Accused of multiple counts of aggravated felonious sexual assault, a Jaffrey man instead pleaded guilty to second-degree assault and was sentenced to a year in jail Tuesday.
Bryon Whitney, 40, had been charged with sexually assaulting a 14-year-old girl earlier this year. Prosecutors also alleged Whitney had molested the same girl at some point between 2014 and 2017, when she was under the age of 13.
With the victim unwilling to testify, prosecutors were not able to take the case to trial or negotiate a tougher sentence, Assistant Cheshire County Attorney Keith W. Clouatre said in court Tuesday.
The Cheshire County Attorney’s Office could have dropped the charges and re-filed them later, if the girl felt ready to testify. But Clouatre said he chose to settle the case now because he felt it was important to get a court order prohibiting Whitney from seeing or contacting the girl, whom he knows.
“This is an attempt to provide some protection to her until she turns 18,” Clouatre said.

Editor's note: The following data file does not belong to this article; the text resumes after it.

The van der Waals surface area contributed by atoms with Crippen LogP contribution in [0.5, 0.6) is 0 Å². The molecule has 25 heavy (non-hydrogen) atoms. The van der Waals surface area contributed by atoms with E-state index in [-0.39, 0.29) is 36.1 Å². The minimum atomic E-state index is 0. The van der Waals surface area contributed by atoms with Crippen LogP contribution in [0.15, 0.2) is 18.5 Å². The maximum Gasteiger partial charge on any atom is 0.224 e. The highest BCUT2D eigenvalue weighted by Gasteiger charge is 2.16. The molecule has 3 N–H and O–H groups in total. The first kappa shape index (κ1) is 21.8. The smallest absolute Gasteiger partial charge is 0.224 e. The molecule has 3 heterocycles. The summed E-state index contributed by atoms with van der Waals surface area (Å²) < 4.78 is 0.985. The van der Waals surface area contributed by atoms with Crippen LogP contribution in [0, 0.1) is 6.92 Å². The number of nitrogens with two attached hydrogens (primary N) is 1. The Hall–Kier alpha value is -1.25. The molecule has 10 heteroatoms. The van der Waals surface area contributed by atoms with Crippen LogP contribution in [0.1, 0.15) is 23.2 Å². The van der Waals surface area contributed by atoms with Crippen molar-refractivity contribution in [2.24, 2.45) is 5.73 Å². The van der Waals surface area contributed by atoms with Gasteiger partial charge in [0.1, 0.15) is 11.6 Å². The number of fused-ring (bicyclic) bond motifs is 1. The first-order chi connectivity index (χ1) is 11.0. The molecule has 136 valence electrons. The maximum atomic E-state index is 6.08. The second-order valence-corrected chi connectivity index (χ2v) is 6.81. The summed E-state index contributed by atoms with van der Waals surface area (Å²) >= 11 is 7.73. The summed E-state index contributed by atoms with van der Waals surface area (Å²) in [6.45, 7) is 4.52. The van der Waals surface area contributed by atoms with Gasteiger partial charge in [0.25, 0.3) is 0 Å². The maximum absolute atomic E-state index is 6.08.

Whitney could have faced decades in prison if convicted of the original charges, which included five counts of aggravated felonious sexual assault.
The second-degree assault charge that Whitney admitted to, a class B felony, says he injured the girl by causing her “mental trauma.”
Cheshire County Superior Court Judge David W. Ruoff said he had met with the attorneys before the hearing and told them he would accept the proposed sentence only if Whitney was also required to register for 10 years as a sex offender. Whitney agreed to the registration requirement.
Under the law, a judge can impose a sex offender registration requirement when a crime like assault or burglary has an obvious sexual motivation. Ruoff made it clear that this case meets that description.
Of his one-year sentence, Whitney had already served 238 days in jail awaiting the resolution of his case. He will serve three years’ probation on his release. He was also ordered to undergo substance-use and psychosexual evaluations and comply with their treatment recommendations. He cannot have unsupervised contact with children.
After the hearing, Clouatre expressed frustration with the sentence but said it was all he could get given the circumstances. Even though DNA was recovered from the scene, testimony would be needed to prove the assaults occurred, he said.
“Defense counsel knows the evidence we’re stuck with and what they have,” he said. “… So I got very little leverage.”